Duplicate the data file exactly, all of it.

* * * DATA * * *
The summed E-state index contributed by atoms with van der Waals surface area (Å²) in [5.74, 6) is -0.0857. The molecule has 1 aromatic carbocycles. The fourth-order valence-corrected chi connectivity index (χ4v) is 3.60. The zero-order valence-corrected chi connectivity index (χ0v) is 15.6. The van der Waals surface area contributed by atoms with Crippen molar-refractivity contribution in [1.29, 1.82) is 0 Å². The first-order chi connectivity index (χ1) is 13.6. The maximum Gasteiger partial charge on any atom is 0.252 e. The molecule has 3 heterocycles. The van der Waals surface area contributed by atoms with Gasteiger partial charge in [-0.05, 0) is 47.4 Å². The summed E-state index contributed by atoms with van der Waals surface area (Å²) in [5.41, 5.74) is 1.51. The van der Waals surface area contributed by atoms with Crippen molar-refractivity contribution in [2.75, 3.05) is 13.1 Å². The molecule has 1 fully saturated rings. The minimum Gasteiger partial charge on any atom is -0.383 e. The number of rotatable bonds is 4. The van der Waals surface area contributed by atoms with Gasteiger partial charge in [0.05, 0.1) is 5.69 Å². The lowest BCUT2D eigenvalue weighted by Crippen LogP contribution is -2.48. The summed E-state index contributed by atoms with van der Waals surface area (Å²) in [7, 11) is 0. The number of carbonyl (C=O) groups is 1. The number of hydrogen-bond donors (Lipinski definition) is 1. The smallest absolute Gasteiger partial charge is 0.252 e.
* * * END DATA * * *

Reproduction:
The summed E-state index contributed by atoms with van der Waals surface area (Å²) in [5.74, 6) is -0.0857. The molecule has 1 aromatic carbocycles. The fourth-order valence-corrected chi connectivity index (χ4v) is 3.60. The zero-order valence-corrected chi connectivity index (χ0v) is 15.6. The van der Waals surface area contributed by atoms with Crippen molar-refractivity contribution in [1.29, 1.82) is 0 Å². The first-order chi connectivity index (χ1) is 13.6. The maximum Gasteiger partial charge on any atom is 0.252 e. The molecule has 3 heterocycles. The van der Waals surface area contributed by atoms with Gasteiger partial charge in [-0.05, 0) is 47.4 Å². The summed E-state index contributed by atoms with van der Waals surface area (Å²) in [5.41, 5.74) is 1.51. The van der Waals surface area contributed by atoms with Crippen molar-refractivity contribution in [2.75, 3.05) is 13.1 Å². The molecule has 1 fully saturated rings. The minimum Gasteiger partial charge on any atom is -0.383 e. The number of rotatable bonds is 4. The van der Waals surface area contributed by atoms with Gasteiger partial charge in [0.05, 0.1) is 5.69 Å². The lowest BCUT2D eigenvalue weighted by Crippen LogP contribution is -2.48. The summed E-state index contributed by atoms with van der Waals surface area (Å²) in [7, 11) is 0. The number of carbonyl (C=O) groups is 1. The number of hydrogen-bond donors (Lipinski definition) is 1. The smallest absolute Gasteiger partial charge is 0.252 e.